Larry Batt (left photo) stands in front of George Martin Hall, namesake from the man who gave Batt his first job at St. Thomas University. When Martin retired, he had the photo on the right taken in front of the building. Now, Batt is getting ready to leave St. Thomas. “I’m leaving on a high, and that’s a nice way to go.” (Tom Bateman/AQ)

Since 1975, Larry Batt has been reading each and every St. Thomas University graduate’s name as they walk across the stage toward the rest of his or her life.

“Each student is her own person, and deserves the attention, even if it is for 10 seconds. I get the name right, I get the hometown right and I make sure they don’t trip going across the stage,” Larry said while sitting in his office last Thursday.

This year’s convocation will be his last. The former registrar and now dean of students is retiring at the end of June.

“That will be an emotional time for me, because it will be the last time I do something for the students.”


Larry Batt will retire this June after nearly 50 years at St. Thomas University in some capacity. He started his career as assistant registrar and will retire as dean of students. Larry said he’s leaving on a high. (Tom Bateman/AQ)

His father worked in the air force, so Larry attended 14 different schools, depending on where his father was stationed.

In 1963, they landed in Chatham, N.B.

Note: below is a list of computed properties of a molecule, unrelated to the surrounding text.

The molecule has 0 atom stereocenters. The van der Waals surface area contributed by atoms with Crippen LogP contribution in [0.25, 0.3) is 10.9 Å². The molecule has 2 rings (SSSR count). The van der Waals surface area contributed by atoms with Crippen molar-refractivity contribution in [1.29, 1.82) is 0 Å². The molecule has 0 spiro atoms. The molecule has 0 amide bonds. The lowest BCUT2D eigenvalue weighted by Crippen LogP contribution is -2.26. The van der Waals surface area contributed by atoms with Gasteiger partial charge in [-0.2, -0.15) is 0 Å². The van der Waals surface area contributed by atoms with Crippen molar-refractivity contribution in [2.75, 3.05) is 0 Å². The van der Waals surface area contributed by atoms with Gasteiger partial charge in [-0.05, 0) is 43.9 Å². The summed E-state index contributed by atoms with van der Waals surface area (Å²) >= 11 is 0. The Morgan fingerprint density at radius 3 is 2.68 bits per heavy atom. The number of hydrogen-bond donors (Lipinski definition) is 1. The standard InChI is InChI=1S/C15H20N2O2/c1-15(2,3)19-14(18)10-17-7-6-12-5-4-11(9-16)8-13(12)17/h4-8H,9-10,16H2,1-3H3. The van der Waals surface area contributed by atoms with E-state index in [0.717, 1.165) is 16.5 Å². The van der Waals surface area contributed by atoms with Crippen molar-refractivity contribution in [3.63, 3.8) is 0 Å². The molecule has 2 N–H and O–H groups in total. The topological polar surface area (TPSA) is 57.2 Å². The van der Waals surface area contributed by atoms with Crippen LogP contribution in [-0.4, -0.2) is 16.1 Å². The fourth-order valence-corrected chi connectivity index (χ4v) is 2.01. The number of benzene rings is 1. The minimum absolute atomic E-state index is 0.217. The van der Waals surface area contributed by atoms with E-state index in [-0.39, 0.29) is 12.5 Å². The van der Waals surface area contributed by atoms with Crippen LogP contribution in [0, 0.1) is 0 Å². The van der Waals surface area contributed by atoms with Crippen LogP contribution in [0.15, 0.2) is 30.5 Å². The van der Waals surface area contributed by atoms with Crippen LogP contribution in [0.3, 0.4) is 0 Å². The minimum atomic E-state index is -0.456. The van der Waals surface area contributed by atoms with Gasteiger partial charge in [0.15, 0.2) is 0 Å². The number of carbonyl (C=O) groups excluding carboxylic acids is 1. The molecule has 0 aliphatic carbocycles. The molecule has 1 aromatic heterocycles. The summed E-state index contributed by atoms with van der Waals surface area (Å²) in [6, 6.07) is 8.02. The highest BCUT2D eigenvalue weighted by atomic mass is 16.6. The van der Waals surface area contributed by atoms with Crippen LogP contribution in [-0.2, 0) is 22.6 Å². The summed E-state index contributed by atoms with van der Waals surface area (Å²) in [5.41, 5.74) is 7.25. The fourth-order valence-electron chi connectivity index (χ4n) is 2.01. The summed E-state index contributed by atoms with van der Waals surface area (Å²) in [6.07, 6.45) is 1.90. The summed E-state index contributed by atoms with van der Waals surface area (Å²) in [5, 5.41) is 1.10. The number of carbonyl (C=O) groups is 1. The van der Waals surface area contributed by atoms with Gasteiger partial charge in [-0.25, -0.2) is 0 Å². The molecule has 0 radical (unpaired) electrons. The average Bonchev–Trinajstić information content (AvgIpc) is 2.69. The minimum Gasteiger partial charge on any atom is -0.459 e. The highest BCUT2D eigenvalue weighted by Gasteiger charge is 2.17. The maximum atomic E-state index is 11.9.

There, Larry went to St. Thomas High School, an all-male school, which was connected to St. Thomas University at the time. After graduating, it was natural for him to apply and go to STU.

“I was such a mobile young fellow, that the idea of staying and making something my home was a good feeling.”

Little did he know, his affiliation with STU would span some 49 years and counting.

“It’s not just a number, it’s true, this is where I attended, this place helped create who I’ve become.

“I was born in Belleville, Ontario, but I couldn’t tell you a street name there.”

When STU moved to Fredericton in 1965, Larry went with it.

He was the editor-in-chief of The Aquinian, a residence advisor in Harrington Hall and valedictorian of the class of 1969.

His loyalty in the school travelled with him to the University of Saskatchewan in his third year, when he was granted a scholarship that allowed him to go to any Canadian university for a year.

“Friends that were in my class would tease me a little bit because I was getting good marks. They said, ‘Yeah, but how well would you do in a big one, a university?’

“They’d really be asking the question, ‘How good is St. Thomas?’ So I went to the University of Saskatchewan and I got higher marks there than I had at St. Thomas.”

After that, he went to Dalhousie University on scholarship to get his master’s in English.

“I found that I was strong. I was in graduate school and doing graduate classes and I was fine.”

He finished his master’s and started working on a doctorate before questioning what he really wanted to do.

“I wrote to Father [George] Martin around Christmastime in 1970 and I said I was thinking of taking a break and looking for a job.”

Larry asked for reference letters and transcripts. Instead, he got a visit from Martin, the then-registrar of STU.

“He drove to Halifax, took me out to dinner and said, ‘How would you like to be my assistant registrar?’”